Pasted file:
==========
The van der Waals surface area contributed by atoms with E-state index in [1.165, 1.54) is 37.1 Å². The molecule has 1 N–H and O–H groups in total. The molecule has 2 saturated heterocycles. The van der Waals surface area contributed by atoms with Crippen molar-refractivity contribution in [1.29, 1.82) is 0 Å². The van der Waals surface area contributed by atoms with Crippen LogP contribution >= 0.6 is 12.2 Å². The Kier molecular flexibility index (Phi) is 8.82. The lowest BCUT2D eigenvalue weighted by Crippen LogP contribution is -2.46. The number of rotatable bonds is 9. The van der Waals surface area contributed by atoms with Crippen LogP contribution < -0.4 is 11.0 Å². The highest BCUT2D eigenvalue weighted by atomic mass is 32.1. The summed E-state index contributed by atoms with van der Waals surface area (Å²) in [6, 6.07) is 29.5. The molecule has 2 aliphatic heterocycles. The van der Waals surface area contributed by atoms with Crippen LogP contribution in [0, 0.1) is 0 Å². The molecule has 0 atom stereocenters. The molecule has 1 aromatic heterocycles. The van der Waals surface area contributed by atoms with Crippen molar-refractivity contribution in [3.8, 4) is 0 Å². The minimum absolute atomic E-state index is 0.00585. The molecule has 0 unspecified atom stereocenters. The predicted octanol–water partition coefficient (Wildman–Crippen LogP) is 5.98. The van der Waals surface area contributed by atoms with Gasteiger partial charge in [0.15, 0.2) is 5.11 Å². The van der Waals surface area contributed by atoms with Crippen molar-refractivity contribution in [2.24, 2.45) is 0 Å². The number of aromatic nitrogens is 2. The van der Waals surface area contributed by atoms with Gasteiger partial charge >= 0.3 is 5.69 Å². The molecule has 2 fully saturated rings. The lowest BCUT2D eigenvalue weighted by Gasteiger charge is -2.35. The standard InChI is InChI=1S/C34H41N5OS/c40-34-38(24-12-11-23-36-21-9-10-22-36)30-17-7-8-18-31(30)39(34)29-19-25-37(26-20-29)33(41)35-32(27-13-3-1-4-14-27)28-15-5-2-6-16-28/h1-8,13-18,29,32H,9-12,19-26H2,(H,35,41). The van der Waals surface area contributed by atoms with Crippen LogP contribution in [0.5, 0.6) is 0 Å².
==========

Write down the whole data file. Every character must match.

The van der Waals surface area contributed by atoms with E-state index in [1.165, 1.54) is 37.1 Å². The molecule has 1 N–H and O–H groups in total. The molecule has 2 saturated heterocycles. The van der Waals surface area contributed by atoms with Crippen molar-refractivity contribution in [1.29, 1.82) is 0 Å². The van der Waals surface area contributed by atoms with Crippen LogP contribution >= 0.6 is 12.2 Å². The Kier molecular flexibility index (Phi) is 8.82. The lowest BCUT2D eigenvalue weighted by Crippen LogP contribution is -2.46. The number of rotatable bonds is 9. The van der Waals surface area contributed by atoms with Crippen LogP contribution < -0.4 is 11.0 Å². The highest BCUT2D eigenvalue weighted by atomic mass is 32.1. The summed E-state index contributed by atoms with van der Waals surface area (Å²) in [6, 6.07) is 29.5. The molecule has 2 aliphatic heterocycles. The van der Waals surface area contributed by atoms with Crippen LogP contribution in [0, 0.1) is 0 Å². The molecule has 0 atom stereocenters. The molecule has 1 aromatic heterocycles. The van der Waals surface area contributed by atoms with Crippen molar-refractivity contribution in [3.8, 4) is 0 Å². The minimum absolute atomic E-state index is 0.00585. The molecule has 0 unspecified atom stereocenters. The predicted octanol–water partition coefficient (Wildman–Crippen LogP) is 5.98. The van der Waals surface area contributed by atoms with Gasteiger partial charge in [0.15, 0.2) is 5.11 Å². The van der Waals surface area contributed by atoms with Crippen molar-refractivity contribution in [2.24, 2.45) is 0 Å². The number of aromatic nitrogens is 2. The van der Waals surface area contributed by atoms with Gasteiger partial charge >= 0.3 is 5.69 Å². The molecule has 2 fully saturated rings. The lowest BCUT2D eigenvalue weighted by Gasteiger charge is -2.35. The standard InChI is InChI=1S/C34H41N5OS/c40-34-38(24-12-11-23-36-21-9-10-22-36)30-17-7-8-18-31(30)39(34)29-19-25-37(26-20-29)33(41)35-32(27-13-3-1-4-14-27)28-15-5-2-6-16-28/h1-8,13-18,29,32H,9-12,19-26H2,(H,35,41). The van der Waals surface area contributed by atoms with Crippen LogP contribution in [0.5, 0.6) is 0 Å².